Well this interactive python console snippet will tell everything:

>>> class Test:
...     def __str__(self):
...         return 'asd'
>>> t = Test()
>>> print(t)
>>> l = [Test(), Test(), Test()]
>>> print(l)
[__main__.Test instance at 0x00CBC1E8, __main__.Test instance at 0x00CBC260,
 __main__.Test instance at 0x00CBC238]

Basically I would like to get three asd string printed when I print the list. I have also tried pprint but it gives the same results.


3 Answers 3



class Test:
   def __repr__(self):
       return 'asd'

And read this documentation link:


The suggestion in other answers to implement __repr__ is definitely one possibility. If that's unfeasible for whatever reason (existing type, __repr__ needed for reasons other than aesthetic, etc), then just do

print [str(x) for x in l]

or, as some are sure to suggest, map(str, l) (just a bit more compact).


You need to make a __repr__ method:

>>> class Test:
    def __str__(self):
        return 'asd'
    def __repr__(self):
        return 'zxcv'

>>> [Test(), Test()]
[zxcv, zxcv]
>>> print _
[zxcv, zxcv]

Refer to the docs:


Called by the repr() built-in function and by string conversions (reverse quotes) to compute the “official” string representation of an object. If at all possible, this should look like a valid Python expression that could be used to recreate an object with the same value (given an appropriate environment). If this is not possible, a string of the form <...some useful description...> should be returned. The return value must be a string object. If a class defines __repr__() but not __str__(), then __repr__() is also used when an “informal” string representation of instances of that class is required.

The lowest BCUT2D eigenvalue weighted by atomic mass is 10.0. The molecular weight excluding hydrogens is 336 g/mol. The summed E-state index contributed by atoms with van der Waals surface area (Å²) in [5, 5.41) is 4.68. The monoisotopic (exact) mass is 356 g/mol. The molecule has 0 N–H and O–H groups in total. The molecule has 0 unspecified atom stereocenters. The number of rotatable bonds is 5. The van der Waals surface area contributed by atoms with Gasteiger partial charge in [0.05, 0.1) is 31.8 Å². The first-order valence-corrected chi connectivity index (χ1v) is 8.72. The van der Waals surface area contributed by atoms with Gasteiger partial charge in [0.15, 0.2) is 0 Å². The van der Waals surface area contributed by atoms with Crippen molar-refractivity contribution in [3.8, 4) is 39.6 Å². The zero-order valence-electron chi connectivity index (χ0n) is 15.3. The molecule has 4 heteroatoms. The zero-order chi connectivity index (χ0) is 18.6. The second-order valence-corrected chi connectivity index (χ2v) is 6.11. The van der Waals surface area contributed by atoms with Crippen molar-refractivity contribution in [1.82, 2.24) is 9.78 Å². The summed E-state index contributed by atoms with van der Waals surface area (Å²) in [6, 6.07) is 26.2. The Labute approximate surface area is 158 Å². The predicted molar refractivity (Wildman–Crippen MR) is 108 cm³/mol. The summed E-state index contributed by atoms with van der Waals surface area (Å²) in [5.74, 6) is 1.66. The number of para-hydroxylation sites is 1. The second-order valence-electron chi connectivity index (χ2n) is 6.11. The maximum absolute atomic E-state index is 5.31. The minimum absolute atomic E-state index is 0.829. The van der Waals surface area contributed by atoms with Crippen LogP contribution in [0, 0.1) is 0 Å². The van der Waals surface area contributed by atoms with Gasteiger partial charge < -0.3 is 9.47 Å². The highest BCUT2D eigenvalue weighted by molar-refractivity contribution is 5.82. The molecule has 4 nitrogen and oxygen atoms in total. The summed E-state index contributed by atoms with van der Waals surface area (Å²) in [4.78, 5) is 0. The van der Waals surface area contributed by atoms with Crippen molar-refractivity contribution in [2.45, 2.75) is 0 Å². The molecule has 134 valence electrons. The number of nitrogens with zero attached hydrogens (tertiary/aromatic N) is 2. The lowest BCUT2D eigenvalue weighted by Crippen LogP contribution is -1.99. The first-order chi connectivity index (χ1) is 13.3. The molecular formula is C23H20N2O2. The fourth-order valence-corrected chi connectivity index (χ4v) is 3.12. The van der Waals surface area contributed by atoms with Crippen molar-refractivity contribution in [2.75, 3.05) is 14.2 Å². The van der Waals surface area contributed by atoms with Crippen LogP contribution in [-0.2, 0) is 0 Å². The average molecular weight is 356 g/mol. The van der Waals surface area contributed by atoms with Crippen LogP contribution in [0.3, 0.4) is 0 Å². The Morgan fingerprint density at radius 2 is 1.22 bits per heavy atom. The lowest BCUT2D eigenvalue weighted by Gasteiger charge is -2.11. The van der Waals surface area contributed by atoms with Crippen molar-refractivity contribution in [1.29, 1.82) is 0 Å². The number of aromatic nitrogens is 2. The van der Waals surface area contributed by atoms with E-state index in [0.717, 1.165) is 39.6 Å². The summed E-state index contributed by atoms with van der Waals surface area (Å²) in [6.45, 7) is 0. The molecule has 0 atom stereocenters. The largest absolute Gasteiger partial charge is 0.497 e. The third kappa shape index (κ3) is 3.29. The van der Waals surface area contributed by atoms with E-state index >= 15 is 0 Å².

This is typically used for debugging, so it is important that the representation is information-rich and unambiguous.

  • From the documentation provided in the answer, it seems that I do not need str definition if repr is used. Thank you for your input.
    – dvim
    Aug 24, 2010 at 16:12
  • 1
    @Blink_: It depends on what exactly you want. Using the class I have defined, compare the output of print Test() against print [Test()]. Aug 24, 2010 at 16:22

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